The study examines the cardiac and renal outcomes of adults with nephrotic syndrome


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A form of kidney disease called primary nephrotic syndrome is characterized by high urinary protein excretion, low protein in the blood, high cholesterol, and swelling in the arms and legs. Patients may face several negative health outcomes, but the extent of these effects is unknown. In a study that appears in an upcoming issue of JASN, the researchers evaluated renal, cardiovascular, and mortality outcomes in adults with primary nephrotic syndrome.

Alan S. Go, MD (Northern California Research Division, Kaiser Permanente) and colleagues examined data from a large integrated health care system to identify adults with primary nephrotic syndrome over a period of 16 years. The researchers compared the long-term kidneys of 907 patients with those of 89,593 adults without .

During a mean follow-up of 4.5 years, adults with primary nephrotic syndrome had a 19.63-fold higher risk of developing , a 2.58-fold higher risk of acute coronary syndrome, a 3.01-fold higher risk of heart failure, a 1.80-fold higher risk of ischemic stroke, a 2.56-fold higher risk of venous thromboembolism and a 1.34-fold higher risk of death compared to controls.

Primary nephrotic syndrome can result from diseases called minimal changes, focal segmental glomerulosclerosis, or membranous nephropathy. In this study, focal segmental glomerulosclerosis was associated with an increased risk of renal failure, followed by membranous nephropathy and minimal change disease, but there were no significant differences in the risks of cardiovascular complications or death due to primary nephrotic syndrome.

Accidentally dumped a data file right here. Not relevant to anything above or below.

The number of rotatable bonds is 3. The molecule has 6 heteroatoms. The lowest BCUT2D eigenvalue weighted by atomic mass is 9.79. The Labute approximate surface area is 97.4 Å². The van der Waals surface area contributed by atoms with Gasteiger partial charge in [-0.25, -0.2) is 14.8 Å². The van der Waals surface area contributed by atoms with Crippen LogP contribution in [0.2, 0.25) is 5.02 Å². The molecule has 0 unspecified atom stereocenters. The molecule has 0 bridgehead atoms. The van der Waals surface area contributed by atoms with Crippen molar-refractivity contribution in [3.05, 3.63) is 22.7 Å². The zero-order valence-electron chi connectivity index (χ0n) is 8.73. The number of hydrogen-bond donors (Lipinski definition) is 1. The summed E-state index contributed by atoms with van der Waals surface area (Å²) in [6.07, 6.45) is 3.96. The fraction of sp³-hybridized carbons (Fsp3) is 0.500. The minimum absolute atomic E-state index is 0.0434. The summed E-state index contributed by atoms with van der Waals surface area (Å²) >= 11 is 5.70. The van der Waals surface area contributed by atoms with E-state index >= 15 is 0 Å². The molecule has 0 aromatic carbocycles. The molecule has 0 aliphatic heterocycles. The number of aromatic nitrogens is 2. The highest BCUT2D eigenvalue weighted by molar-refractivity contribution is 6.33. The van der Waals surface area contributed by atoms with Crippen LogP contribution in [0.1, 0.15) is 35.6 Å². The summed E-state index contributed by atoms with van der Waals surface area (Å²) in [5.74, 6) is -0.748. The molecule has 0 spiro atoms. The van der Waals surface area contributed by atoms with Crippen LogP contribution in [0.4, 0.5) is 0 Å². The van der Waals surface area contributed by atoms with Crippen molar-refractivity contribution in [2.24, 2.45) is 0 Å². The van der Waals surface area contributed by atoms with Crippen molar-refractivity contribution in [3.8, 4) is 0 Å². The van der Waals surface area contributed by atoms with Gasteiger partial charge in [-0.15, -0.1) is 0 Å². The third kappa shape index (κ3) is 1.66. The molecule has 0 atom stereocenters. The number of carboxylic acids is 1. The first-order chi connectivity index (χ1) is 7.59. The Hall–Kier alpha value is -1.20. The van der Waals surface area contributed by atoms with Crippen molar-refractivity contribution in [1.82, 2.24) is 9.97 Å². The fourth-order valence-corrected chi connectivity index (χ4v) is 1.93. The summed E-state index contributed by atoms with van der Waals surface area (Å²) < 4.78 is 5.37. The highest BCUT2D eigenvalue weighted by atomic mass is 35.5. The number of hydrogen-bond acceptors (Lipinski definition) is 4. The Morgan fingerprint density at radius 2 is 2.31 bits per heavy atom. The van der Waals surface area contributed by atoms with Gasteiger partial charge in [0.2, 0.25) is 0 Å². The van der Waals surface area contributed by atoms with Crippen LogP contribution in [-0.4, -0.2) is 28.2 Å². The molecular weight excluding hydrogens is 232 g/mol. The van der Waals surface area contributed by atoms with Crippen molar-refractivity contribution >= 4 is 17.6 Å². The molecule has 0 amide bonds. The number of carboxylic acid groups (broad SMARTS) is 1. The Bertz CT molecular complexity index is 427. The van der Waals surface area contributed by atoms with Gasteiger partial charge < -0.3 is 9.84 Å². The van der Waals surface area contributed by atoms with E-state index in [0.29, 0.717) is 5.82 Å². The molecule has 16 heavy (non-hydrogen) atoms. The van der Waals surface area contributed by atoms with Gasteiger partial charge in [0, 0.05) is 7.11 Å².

“Our study highlights the high risk of renal failure and overestimated risk of various arterial and venous cardiovascular complications related to primary nephrotic syndrome due to focal segmental glomerulosclerosis, membranous nephropathy, or minimal change disease. Additional information is needed on the most effective ways to reduce the risk of kidney and cardiovascular complications in patients, ”said Drs. Go. “Our study also points to the need for patients with primary nephrotic syndrome to be identified as soon as possible so that they can begin to apply lifestyle changes, such as moving toward a , quit smoking, get more exercise and be evaluated for preventive therapies that can reduce the risk of cardiovascular disease and failure “.

Glomerular diseases related to an increased risk of cardiovascular disease

More information:
Alan Go et al, Primary nephrotic syndrome and end-stage renal disease risks, cardiovascular events and death: a study of Kaiser’s permanent nephrotic syndrome, Journal of the American Society of Nephrology (2021). DOI: 10.1681 / ASN.2020111583

Citation: Study Examines Cardiac and Renal Outcomes of Adults with Nephrotic Syndrome (2021, June 19) Retrieved June 19, 2021 at -adults-nephrotic.html

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